Other causes for Delhi’s air pollution are too many vehicles, its large population, so many construction zones which keeps on adding dust particles in the atmosphere, many illegal, unregulated industries, garbage burning which adds a good amount of particulate matter in the air. Farm fires or stubble burning is just one part of all these problems and not the only cause of Delhi’s air pollution.
The solution to Delhi’s air pollution should be two pronged. In the short term we need to stop operating the diesel generators, prevent the burning of garbage, reduce the level of vehicular pollution (by carpooling, using bicycles, use of public transport, more CNG vehicles), and of course stopping farm fires. In the long term we need to look into the growing desertification, re-greening, afforestation of the Aravali, using greener fuel, better garbage management, moving the pollution making industries out the city, reducing mining activities around that area etc.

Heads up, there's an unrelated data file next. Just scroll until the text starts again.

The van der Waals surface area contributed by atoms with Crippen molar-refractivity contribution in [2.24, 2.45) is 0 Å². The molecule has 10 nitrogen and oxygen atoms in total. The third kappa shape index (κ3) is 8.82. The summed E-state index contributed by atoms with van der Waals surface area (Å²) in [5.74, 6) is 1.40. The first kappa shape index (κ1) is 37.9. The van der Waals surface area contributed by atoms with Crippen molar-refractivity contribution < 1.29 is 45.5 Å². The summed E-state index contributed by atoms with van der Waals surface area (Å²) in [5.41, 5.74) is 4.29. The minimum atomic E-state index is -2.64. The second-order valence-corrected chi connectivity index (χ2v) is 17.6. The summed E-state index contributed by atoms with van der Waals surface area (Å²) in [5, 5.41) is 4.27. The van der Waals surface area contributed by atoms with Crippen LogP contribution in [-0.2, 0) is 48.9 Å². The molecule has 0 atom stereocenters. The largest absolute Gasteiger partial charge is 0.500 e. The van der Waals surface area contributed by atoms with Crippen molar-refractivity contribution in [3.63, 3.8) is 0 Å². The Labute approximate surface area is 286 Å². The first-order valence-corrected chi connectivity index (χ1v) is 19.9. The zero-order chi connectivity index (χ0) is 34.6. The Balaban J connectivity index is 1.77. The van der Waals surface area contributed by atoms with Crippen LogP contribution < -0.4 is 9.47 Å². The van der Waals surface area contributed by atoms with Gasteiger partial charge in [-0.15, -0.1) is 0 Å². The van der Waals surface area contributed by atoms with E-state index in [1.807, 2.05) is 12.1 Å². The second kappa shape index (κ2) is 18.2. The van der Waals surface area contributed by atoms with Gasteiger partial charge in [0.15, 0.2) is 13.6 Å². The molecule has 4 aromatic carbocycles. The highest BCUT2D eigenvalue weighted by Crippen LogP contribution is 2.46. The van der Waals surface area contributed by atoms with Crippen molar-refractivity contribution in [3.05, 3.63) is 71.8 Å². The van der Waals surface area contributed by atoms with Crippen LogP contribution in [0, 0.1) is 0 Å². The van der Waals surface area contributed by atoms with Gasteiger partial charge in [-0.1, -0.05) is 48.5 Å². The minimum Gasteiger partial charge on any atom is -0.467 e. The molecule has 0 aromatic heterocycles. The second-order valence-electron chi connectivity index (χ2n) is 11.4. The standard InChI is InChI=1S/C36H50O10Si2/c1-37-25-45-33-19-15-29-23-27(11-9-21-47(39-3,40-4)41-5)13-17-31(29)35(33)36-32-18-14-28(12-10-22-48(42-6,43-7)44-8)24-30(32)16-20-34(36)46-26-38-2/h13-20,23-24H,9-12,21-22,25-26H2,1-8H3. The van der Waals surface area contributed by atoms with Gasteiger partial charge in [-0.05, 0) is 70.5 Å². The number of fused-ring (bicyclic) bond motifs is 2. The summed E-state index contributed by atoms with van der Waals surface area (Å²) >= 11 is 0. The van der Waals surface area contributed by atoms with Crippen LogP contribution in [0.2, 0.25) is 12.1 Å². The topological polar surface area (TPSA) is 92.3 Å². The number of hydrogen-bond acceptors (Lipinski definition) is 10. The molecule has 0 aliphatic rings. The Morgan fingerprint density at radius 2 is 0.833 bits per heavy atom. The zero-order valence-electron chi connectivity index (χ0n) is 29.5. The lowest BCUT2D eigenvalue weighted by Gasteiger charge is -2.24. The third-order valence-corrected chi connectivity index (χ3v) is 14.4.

Instead of thinking for sustainable, scientific, economic, behavioural and administrative solutions to the National Capital Region`s air pollution problem, we play the political blame game. This is never ending as no government wants to lose its interest in making money or playing to the sentiments of the popular support in its favour. They want mining to happen, can’t throw the illegally working industries out, can`t make farmers angry for banning stubble burning as all of the above are source of economic corruption and popular vote bank. So this pollution issue is talked about every winter and few initiatives also taken to quell the problem for the current year but not bother about the actual solution.
A simple solution can be that the government provide happy seeders to each gramsabha at subsidised rates. That will automatically reduce the number of fires in the farms. As it is a perineal problem, the solution has to be long term. Who will bear the cost, centre or the state, remains the question. Till that time the blame game of politics is played on.
While the factors responsible for Delhi’s air pollution may be meteorological, economic and scientific, the reason it remains unresolved is entirely political.